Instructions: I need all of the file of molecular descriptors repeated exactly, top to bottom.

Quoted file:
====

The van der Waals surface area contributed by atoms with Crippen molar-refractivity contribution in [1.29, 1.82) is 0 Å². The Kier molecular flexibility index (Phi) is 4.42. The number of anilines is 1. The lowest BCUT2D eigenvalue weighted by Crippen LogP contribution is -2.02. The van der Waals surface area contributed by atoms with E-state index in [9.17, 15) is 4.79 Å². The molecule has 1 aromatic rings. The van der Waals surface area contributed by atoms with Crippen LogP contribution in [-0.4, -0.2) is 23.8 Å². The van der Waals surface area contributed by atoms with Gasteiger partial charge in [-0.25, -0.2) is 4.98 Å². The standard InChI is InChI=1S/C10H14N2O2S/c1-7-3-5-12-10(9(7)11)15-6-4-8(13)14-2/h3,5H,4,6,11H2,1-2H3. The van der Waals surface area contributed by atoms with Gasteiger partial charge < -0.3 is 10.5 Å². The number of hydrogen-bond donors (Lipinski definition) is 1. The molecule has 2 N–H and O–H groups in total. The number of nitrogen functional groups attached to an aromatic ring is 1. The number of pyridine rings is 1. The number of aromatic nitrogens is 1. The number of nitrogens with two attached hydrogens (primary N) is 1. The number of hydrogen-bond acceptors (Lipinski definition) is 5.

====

The van der Waals surface area contributed by atoms with Crippen molar-refractivity contribution in [1.29, 1.82) is 0 Å². The Kier molecular flexibility index (Phi) is 4.42. The number of anilines is 1. The lowest BCUT2D eigenvalue weighted by Crippen LogP contribution is -2.02. The van der Waals surface area contributed by atoms with E-state index in [9.17, 15) is 4.79 Å². The molecule has 1 aromatic rings. The van der Waals surface area contributed by atoms with Crippen LogP contribution in [-0.4, -0.2) is 23.8 Å². The van der Waals surface area contributed by atoms with Gasteiger partial charge in [-0.25, -0.2) is 4.98 Å². The standard InChI is InChI=1S/C10H14N2O2S/c1-7-3-5-12-10(9(7)11)15-6-4-8(13)14-2/h3,5H,4,6,11H2,1-2H3. The van der Waals surface area contributed by atoms with Gasteiger partial charge < -0.3 is 10.5 Å². The number of hydrogen-bond donors (Lipinski definition) is 1. The molecule has 2 N–H and O–H groups in total. The number of nitrogen functional groups attached to an aromatic ring is 1. The number of pyridine rings is 1. The number of aromatic nitrogens is 1. The number of nitrogens with two attached hydrogens (primary N) is 1. The number of hydrogen-bond acceptors (Lipinski definition) is 5.